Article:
Self Injury in the Body of Christ by WRF Board member, Dr. Diane Langberg

Self-Injury in the Body of Christ
by
WRF Board member, Dr. Diane Langberg
(First Published in Christian Counseling Today 2005 Vol. 13 No.1)

Through my work with those who have experienced childhood sexual abuse, I have come across an issue that has only recently been discussed publicly – self-injury. It is an area full of shame for those who struggle with it and as a result it has been kept well hidden. It also can be somewhat intractable partly because the client seems to view self-harm as a solution, whereas the therapist sees it as a problem. Those differing perspectives lead to a slow push-pull in therapy that eventually leads to change and freedom. 

In recent months I have been confronted more than usual with terrible and painful situations in the body of Christ. I have seen Christians destroying other believers, Christians behaving unethically and immorally, Christians vying for power no matter whom they hurt and Christians lying and manipulating those who are their brothers. In thinking about, and praying for, some of these circumstances, it suddenly occurred to me that I am again facing a situation of self-injury. I am watching a body attack and destroy its self. I am witnessing self-harm with its accompanying dissociation, denying and numbing, so that injury can take place without the immediate sense of pain. 

In working with clients who use self-injury to achieve certain ends – trying to make a “bad” person good, finding some level of false peace or gaining some sense of being alive – I have seen clearly that a way marked “death” can never achieve life. I have felt repulsed by what people do to their bodies (not repulsed by the people but by what they are doing). I have known women who stick pins in their breasts, those who cut themselves so extensively that they are reduced to cutting old scar tissue and those who do things we could not put into print.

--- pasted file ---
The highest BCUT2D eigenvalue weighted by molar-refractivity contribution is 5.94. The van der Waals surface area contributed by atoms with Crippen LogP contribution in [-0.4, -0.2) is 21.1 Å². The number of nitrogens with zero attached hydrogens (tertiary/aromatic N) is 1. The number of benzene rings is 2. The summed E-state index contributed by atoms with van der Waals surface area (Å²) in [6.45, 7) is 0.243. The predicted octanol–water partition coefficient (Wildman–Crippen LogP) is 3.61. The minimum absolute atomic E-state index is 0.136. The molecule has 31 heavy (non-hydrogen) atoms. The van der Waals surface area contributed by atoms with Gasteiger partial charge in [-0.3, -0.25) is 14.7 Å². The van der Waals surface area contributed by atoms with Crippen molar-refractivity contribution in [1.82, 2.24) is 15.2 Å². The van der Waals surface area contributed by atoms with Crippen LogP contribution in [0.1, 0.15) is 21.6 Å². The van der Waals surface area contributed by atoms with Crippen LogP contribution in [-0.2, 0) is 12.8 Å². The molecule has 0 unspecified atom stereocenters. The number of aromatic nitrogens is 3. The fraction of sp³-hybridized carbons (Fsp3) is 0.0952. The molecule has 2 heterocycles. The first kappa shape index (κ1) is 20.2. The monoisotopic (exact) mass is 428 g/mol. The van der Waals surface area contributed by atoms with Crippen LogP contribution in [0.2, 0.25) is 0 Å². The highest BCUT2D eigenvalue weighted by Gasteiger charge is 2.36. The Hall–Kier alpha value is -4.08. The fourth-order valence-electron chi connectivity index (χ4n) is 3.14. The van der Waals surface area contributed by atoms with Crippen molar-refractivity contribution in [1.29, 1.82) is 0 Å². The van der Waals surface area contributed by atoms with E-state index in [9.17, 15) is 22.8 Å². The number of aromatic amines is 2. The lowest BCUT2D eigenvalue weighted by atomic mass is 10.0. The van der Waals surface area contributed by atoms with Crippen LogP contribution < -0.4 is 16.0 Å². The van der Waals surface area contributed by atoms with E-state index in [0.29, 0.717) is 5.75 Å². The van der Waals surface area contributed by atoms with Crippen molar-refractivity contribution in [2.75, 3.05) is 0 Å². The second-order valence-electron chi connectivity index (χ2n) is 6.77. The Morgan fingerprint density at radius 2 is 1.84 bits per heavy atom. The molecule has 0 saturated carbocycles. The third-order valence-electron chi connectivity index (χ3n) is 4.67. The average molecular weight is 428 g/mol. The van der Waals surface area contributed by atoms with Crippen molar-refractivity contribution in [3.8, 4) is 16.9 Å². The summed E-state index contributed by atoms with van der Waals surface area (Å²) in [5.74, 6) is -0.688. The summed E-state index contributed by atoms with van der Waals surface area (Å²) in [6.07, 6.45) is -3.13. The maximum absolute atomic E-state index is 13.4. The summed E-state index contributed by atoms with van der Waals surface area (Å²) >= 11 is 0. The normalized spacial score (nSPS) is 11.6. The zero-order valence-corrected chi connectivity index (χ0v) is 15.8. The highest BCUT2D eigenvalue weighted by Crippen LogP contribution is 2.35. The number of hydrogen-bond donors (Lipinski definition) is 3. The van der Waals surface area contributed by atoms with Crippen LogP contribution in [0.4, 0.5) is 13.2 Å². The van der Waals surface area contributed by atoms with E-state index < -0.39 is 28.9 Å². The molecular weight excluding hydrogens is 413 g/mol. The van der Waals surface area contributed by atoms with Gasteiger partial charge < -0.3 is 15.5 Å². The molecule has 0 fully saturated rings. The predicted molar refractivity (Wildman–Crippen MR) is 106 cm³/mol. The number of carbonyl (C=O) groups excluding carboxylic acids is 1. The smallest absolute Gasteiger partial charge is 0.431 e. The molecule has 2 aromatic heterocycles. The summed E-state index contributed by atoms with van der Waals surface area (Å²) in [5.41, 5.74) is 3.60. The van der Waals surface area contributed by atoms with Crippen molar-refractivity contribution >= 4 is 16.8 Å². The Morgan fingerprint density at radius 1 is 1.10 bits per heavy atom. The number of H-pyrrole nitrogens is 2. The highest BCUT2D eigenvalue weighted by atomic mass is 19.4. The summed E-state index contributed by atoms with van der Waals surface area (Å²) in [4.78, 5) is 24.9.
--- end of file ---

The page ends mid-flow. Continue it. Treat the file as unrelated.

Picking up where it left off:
I have encountered enough that I have struggled with vicarious traumatization as a result – trying to find a way to carry the knowledge that someone I care about is deliberately injuring herself, without that knowledge injuring me. When I encounter such practices in a life I know I am looking at pathology. I am working with a broken and sick life. Healthy people do not deliberately hurt themselves. In fact, healthy people move away from any unnecessary pain. 

Back to the body of Christ – those who make choices to do things that destroy the body of Christ are also broken and sick spiritually. It is spiritually pathological to injure the body to which you belong. Like my clients however, such people often call what they are doing by a different name, think they are helping a “bad” person be good and believe that they are helping to solve a problem rather than being one. However, it is never good to lie to or manipulate a fellow believer no more what you say your goal is. It is never good to abuse power no matter how helpful you say you are being. Wrongdoing is never the path to right ends. The way of death never leads to life. 

My sense of grief over the body of Christ has grown exponentially in the last decade. Our Lord’s grief must be immeasurable! His body is not following her head. She is doing what she deems right or what she wants for her own comfort or to achieve her own ends. Such choices mean she is repeatedly injuring herself. A client who hurts herself faces a great deal of hard work if she is to learn a new way. She must undergo a change of heart, of attitudes, of thinking and of choices. It is no easy task to learn how to love and respect what you have previously trashed and mutilated. 

It is my prayer that we who work with those who self-injure -we who know the brokenness, pain and twisted thinking indicated by such choices - will learn from those we seek to help. Anyone who injures the body to which they are united is sick. The injury may be violent or relatively small, but to harm oneself and believe it is for good is to be very broken indeed. May we work compassionately with our clients, holding the truth out before them, and intervening when necessary, so that they may learn to live at peace with their own bodies. May we also, as members of the body of Christ never choose to injure that sacred body, already so wounded for our sakes, and may we be bold in speaking the truth when such injuries do occur so that we do not, by our silence, become passive partners in the harm that is done. 

May we never be those who, by serving their own ends, inflict further wounds on the body of our precious Savior.

Diane Langberg, Ph.D.